In April, 2014, I was sitting at the bar in a packed Duke's Chowder House -- located on Puget Sound in Tacoma, WA -- enjoying a Manny's Pale Ale (Seattle) and, well, an exceptional bowl of chowder. This was the opener to the local Washington mussels sautéed in a roasted tomato and creamy garlic sauce, another Manny's, and followed by the Dungeness crabs. A fantastic introduction to Tacoma, WA!
I made it here by way of Portland, OR. The trip began in Portland because I wanted to observe the mixed-use development in the Pearl District, along Hawthorne Street, and the River District Urban Renewal Area. That experience, along with visits to mixed-use and retail developments in Centralia and Olympia, WA, was preparation for my work with Ricardo Noguera, Community and Economic Development Director, and Patricia Beard, Economic Development Project Manager, for the City of Tacoma.
Tacoma, WA, is an attractive port city on Puget Sound, 60 miles from Mt. Rainer National Park, and 25 miles south of Seattle, WA. This is a global gateway region that is rich in history, culture, natural resources, and commerce. The City of Tacoma has taken the reins of an urban renaissance movement in downtown mixed use and retail development. For example, the city is actively brokering deals with private developers to build office buildings with ground-level retail, restaurants, and entertainment venues on city-owned property in dense areas such as downtown parking lots. And, identifying opportunities to leverage the regional attractions such as the Chihuly glass collection and the Tacoma Convention Center to boost the development of destination/entertainment themed retail and restaurants around the Tacoma Dome and LeMay-America's Car Museum.
When I say "cities and the wealth of regions", it is more than wordplay from Jane Jacob's landmark book Cities and the Wealth of Nations. The City of Tacoma attracts more than $1.5 billion in retail sales from shoppers who live in other zip codes. Of course, having two super regional malls -- Tacoma Mall and South Mall in nearby Puyallup -- help draw people from the region to shop at Nordstrom's, Macy's, Forever 21, and Old Navy, to name a few. But, that accounts for twenty percent of the retail sales surplus. Automotive dealers, electronics, home appliances, specialty food stores, and boutique clothing and accessories stores account for the other eighty percent.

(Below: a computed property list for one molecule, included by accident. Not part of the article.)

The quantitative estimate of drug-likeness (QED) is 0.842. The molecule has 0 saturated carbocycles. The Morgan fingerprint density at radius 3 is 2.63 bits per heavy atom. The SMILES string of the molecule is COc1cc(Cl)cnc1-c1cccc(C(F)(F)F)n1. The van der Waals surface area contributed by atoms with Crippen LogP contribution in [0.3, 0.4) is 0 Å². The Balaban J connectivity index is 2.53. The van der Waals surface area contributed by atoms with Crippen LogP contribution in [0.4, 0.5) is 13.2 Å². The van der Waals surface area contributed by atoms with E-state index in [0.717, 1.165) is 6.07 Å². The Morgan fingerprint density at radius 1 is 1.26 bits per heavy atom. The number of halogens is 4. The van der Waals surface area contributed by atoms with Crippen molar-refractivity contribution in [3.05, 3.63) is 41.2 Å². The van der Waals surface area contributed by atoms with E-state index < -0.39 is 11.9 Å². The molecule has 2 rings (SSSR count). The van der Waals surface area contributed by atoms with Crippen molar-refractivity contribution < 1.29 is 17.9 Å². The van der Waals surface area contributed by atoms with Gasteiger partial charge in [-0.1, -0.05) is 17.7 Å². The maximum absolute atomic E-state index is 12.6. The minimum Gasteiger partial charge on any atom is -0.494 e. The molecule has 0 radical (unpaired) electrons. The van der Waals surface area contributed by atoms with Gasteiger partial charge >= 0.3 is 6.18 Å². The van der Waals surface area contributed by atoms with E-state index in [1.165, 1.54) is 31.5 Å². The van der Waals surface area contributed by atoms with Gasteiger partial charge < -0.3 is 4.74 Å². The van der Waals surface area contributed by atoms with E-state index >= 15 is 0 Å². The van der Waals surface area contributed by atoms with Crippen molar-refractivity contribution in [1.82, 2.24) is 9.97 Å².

So what? Total retail sales in the Tacoma region -- a 70-mile corridor along I-5 starting roughly in Federal Way in the north to Olympia in the south -- are estimated at $19.6 billion (Census of Retail Trade, 2014). The expenditures attributed to residents are $18.1 billion. That difference represents an export trade of retail goods from Tacoma in the amount of $1.5 billion. For the City of Tacoma to convert public property into mixed use and retail assets means two things:
- The City will earn more income on densely developed property through tenant leases.
- The City will earn more in retail sales tax revenues for reinvestment in public infrastructure.
The new retail, including restaurants, that will be developed in Downtown Tacoma and around the Tacoma Dome will have to be different from existing stores. That market differentiation will enhance an already attractive city. And, Tacoma, as a city intra-dependent with Seattle, will be well-positioned to be a wealth-creating engine for the Pacific Northwest region.